June 30

Ep. 0008: The Philippines War, Part I

I started off intending this to be a single episode, but after working on it for only a short while, I realized it was going to take two to get through everything I wanted to say about this war.

This is not a happy subject, but sometimes uncomfortable truths are among the most necessary to come to grips with.  Be warned:  My coverage of this war is brutally honest, and at times I’ll use some rough language (generally when quoting commentators of the time period.)

Join Prof CJ as he discusses:

  • The outbreak of fighting between Filipino nationalists and American occupying forces
  • How the Treaty of Paris passed & the United States ‘acquired’ the Philippines
  • Contemporary quotes both for and against keeping the Philippines
  • How American military leaders led the Filipino leaders (during the war with Spain) to believe that America supported Filipino independence, but then denied anything of the type once McKinley decided to keep the archipelago for the US – alienating and angering many Filipinos who initially regarded the US in a friendly, positive light
  • How the war against the Filipinos quickly turned nasty, characterized by war crimes & atrocities (including, but not limited to, the “water cure” depicted in the photo above)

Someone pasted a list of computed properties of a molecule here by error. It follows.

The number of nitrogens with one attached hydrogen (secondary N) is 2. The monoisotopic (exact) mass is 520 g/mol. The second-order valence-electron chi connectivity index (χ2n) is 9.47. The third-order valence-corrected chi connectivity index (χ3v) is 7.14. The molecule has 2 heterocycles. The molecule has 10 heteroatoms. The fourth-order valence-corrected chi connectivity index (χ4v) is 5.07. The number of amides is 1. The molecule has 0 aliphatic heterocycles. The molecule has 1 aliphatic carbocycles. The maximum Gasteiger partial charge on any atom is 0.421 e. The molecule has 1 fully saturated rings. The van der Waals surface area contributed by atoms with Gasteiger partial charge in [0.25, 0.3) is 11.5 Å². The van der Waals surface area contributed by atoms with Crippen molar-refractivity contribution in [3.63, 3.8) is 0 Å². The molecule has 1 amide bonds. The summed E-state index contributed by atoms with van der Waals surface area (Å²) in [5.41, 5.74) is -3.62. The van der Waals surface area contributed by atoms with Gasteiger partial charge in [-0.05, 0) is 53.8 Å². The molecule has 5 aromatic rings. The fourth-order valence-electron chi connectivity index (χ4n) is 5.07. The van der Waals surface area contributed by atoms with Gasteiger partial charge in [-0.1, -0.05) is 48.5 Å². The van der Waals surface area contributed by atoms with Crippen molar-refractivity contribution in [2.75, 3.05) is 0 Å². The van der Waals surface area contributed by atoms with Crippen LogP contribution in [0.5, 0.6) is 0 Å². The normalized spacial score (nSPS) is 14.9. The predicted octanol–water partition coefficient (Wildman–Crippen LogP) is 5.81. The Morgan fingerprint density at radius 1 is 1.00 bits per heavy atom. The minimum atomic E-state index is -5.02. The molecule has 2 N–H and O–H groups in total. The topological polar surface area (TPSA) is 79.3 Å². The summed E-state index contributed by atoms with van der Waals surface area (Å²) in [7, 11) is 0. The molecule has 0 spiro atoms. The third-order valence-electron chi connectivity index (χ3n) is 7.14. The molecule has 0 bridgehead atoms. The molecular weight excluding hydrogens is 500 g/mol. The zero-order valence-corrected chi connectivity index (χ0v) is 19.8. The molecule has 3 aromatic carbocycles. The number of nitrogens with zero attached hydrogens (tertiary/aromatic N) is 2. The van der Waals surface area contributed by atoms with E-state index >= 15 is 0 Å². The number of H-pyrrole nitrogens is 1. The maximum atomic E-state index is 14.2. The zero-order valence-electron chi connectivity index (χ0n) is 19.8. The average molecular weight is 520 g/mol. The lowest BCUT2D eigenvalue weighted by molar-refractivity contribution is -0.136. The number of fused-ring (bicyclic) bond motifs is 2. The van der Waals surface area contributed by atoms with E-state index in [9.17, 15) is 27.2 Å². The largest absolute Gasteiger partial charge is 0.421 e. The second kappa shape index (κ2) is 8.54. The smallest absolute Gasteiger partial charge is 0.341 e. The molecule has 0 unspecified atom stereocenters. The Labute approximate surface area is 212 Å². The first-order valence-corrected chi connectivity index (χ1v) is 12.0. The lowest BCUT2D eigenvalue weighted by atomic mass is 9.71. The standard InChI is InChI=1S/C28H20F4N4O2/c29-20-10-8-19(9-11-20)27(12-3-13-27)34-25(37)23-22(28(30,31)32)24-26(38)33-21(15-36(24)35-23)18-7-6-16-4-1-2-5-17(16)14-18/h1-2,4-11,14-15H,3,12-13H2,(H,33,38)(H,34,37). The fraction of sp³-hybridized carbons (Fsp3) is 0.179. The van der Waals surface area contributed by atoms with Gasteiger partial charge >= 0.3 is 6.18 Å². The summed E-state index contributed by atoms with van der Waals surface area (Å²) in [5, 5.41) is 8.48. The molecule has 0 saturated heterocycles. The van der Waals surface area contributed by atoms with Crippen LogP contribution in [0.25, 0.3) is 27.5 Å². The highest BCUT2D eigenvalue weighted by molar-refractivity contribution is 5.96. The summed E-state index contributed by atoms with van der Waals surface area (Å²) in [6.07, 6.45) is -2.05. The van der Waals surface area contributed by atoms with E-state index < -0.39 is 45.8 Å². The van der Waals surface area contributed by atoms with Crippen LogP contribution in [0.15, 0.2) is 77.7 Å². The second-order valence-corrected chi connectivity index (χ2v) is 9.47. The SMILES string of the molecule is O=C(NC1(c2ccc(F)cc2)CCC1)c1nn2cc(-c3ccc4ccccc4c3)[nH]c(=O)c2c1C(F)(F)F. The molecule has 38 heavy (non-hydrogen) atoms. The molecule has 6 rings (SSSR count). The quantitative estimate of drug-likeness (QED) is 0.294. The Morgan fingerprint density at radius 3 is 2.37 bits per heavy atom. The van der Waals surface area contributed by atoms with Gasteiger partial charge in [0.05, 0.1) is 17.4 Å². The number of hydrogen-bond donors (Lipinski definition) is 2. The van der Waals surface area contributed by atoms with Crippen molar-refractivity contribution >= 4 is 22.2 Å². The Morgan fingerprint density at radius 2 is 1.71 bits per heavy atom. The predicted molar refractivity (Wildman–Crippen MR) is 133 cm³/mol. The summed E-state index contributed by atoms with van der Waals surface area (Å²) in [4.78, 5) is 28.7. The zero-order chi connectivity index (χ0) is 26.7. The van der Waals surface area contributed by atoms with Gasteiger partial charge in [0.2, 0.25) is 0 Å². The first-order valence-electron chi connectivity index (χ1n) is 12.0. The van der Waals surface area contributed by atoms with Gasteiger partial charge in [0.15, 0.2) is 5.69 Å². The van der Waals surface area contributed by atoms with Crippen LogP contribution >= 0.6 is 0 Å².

• The capture of Emilio Aguinaldo 1901, and how that seemed to signal the beginning of the end (though it really wasn’t)

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Posted June 30, 2014 by profcj in category "American History", "Military History", "Podcasts

4 COMMENTS :

  1. By DrewfromOz on

    Thanks for this podcast-I’m another who heard you over at TSP.
    I do like different views of history to that which is taught us in school and the mass media.

    Reply
    1. By profcj (Post author) on

      Thanks, glad you appreciate the show. I think it’s very important to have alternative narratives that are skeptical of the powerful (especially the state), since so much of the mainstream (whether formal educational institutions, mainstream books, and mainstream TV and movies that cover history) are so uncritical and sycophantic to power.

      Reply
  2. By Edward Jones on

    Hello Prof CJ,
    This has been one of the most enlightening episodes. Now I understand why my high school and college US history classes glossed over the PI war. It was chilling to hear the details of what went on in our name. I’m only half through but I’m sure the yellow press had a large hand in covering up what was really happening. If there is a Hell, I hope W.R. Hearst is there for his criminal lies alone about the USS Maine.
    Thanks again for a great podcast!

    Reply
    1. By profcj (Post author) on

      Don’t remember if I mentioned it in this episode or not, but a significant percentage of Filipinos subjected to “the water cure” did not survive the experience.

      Reply

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